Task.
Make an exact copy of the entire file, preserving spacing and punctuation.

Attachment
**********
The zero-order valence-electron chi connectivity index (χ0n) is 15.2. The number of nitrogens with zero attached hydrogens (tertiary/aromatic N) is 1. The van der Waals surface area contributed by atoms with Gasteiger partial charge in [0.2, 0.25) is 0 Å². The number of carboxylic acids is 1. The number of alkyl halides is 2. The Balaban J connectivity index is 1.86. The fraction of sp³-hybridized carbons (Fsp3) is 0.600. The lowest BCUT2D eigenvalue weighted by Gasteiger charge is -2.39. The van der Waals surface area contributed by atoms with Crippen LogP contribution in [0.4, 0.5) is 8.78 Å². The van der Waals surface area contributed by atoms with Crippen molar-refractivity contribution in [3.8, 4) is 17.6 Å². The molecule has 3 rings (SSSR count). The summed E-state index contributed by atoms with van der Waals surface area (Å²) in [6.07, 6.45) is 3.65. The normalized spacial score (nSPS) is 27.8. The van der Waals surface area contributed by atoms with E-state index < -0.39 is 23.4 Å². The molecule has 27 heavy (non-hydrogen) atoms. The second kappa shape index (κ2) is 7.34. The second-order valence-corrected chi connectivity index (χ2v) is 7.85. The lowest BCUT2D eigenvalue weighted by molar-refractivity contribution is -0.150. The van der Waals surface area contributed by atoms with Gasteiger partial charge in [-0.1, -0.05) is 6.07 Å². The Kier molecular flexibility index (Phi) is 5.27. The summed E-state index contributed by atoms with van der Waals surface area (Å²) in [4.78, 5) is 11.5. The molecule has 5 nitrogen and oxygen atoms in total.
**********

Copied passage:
The zero-order valence-electron chi connectivity index (χ0n) is 15.2. The number of nitrogens with zero attached hydrogens (tertiary/aromatic N) is 1. The van der Waals surface area contributed by atoms with Gasteiger partial charge in [0.2, 0.25) is 0 Å². The number of carboxylic acids is 1. The number of alkyl halides is 2. The Balaban J connectivity index is 1.86. The fraction of sp³-hybridized carbons (Fsp3) is 0.600. The lowest BCUT2D eigenvalue weighted by Gasteiger charge is -2.39. The van der Waals surface area contributed by atoms with Crippen LogP contribution in [0.4, 0.5) is 8.78 Å². The van der Waals surface area contributed by atoms with Crippen molar-refractivity contribution in [3.8, 4) is 17.6 Å². The molecule has 3 rings (SSSR count). The summed E-state index contributed by atoms with van der Waals surface area (Å²) in [6.07, 6.45) is 3.65. The normalized spacial score (nSPS) is 27.8. The van der Waals surface area contributed by atoms with E-state index < -0.39 is 23.4 Å². The molecule has 27 heavy (non-hydrogen) atoms. The second kappa shape index (κ2) is 7.34. The second-order valence-corrected chi connectivity index (χ2v) is 7.85. The lowest BCUT2D eigenvalue weighted by molar-refractivity contribution is -0.150. The van der Waals surface area contributed by atoms with Gasteiger partial charge in [-0.1, -0.05) is 6.07 Å². The Kier molecular flexibility index (Phi) is 5.27. The summed E-state index contributed by atoms with van der Waals surface area (Å²) in [4.78, 5) is 11.5. The molecule has 5 nitrogen and oxygen atoms in total.